GM: What role does the character play between the Turtles and Shredder? He’s Shredders enemy but he’s also the Turtles guardian.
HL: The shredder being such a strong presence in the mythology show itself it’s sort of an unavoidable situation that this dark force kind of comes in and can not only create havoc in the city outside, but also a disruptive force in the family and his boys. Since he’s tied so strongly to Splinter, it makes this more than just a good verse evil kind of conflict, but also more than just a combat based fight, it’s also sort of an internal struggle within a family. How does a family deal with adversity that could cause some mortal harm and also harm to their unit?
That is a very interesting point as playing Splinter, because in many ways, Shredder represents the return of the past, the sort of struggles and conflicts that you can’t leave behind you. Whereas the Turtles represent the reality now and the future moving forward. So when Shredder comes into the situation, it’s as much about being haunted by your past as it is dealing with the issues and problems in the present. That’s always a very powerful fanatic for me in general. It’s something we can’t really get around or leave in the shadows and that’s what gives the Shredder his potency.
GM: Is there another character in the TMNT universe you would like to see on the show or is there another character that you would like to voice on the show?
HL: I can’t really imagine myself voicing any of the other major players, because I associate those characters with the people playing them now and I would feel like a cheap imitation.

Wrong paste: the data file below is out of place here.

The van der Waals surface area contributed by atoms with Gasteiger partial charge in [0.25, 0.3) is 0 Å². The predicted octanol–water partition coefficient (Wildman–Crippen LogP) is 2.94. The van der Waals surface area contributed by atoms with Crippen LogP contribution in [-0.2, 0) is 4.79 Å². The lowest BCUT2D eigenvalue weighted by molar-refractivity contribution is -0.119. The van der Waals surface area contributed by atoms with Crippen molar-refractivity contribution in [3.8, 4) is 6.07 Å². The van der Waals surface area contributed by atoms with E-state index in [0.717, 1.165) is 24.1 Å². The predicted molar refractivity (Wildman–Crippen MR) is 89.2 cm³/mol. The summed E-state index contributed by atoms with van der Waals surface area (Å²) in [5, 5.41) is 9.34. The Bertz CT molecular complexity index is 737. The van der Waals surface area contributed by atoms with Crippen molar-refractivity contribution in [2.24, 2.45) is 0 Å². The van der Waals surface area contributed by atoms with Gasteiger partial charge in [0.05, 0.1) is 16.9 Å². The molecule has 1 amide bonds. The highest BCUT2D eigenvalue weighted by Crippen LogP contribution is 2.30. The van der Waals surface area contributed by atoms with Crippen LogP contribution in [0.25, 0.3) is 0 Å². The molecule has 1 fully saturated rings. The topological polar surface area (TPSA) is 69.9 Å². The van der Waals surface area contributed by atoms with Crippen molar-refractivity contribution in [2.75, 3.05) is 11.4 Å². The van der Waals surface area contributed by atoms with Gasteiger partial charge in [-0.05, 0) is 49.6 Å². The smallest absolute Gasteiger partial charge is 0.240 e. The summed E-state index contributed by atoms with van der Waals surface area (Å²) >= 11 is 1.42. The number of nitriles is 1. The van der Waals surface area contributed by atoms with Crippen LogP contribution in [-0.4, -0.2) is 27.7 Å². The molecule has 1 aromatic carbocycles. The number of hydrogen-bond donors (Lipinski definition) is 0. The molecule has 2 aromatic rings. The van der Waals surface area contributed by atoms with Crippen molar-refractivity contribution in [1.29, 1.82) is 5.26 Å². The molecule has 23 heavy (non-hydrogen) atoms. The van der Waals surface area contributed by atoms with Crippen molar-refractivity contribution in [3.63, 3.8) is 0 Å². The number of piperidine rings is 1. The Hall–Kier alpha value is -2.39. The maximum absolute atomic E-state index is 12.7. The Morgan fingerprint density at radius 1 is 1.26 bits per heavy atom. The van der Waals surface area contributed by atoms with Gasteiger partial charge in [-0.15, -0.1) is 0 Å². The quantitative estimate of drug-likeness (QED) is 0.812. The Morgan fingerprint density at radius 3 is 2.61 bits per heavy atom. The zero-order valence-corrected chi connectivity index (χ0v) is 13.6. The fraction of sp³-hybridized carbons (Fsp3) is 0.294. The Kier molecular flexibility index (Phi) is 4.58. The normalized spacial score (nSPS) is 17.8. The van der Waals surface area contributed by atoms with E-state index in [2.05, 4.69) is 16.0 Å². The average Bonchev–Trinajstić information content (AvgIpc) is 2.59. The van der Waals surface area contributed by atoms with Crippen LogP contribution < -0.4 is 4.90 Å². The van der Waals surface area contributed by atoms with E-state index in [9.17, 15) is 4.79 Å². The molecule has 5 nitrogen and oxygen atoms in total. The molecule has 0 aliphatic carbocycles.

Weirdly, one of the voices I really enjoy is the Krang. I really chuckle whenever they talk and just the way they are written and the way they speak. The way they talk and the way their eyes bulge out of their heads is a combination of hysterically absurd and genuinely frightening.
As for other characters on the show, I think we are going to hit a lot of them, so I’m just going to say that I’m just as curious to see who else makes an appearance.
The Teenage Mutant Ninja Turtles return with a “Total Turtle Takeover” on Friday, January 25th at 7pm (ET/PT) and the premier of the all-new “I, Monster”. During this episode, the Turtles must face their newest enemy, the Rat King, who threatens to not only take control of the city, but Splinter as well.
You can check out the Teenage Mutant Ninja Turtles as they return to their regular Saturday morning time slot on February 2nd at 11am.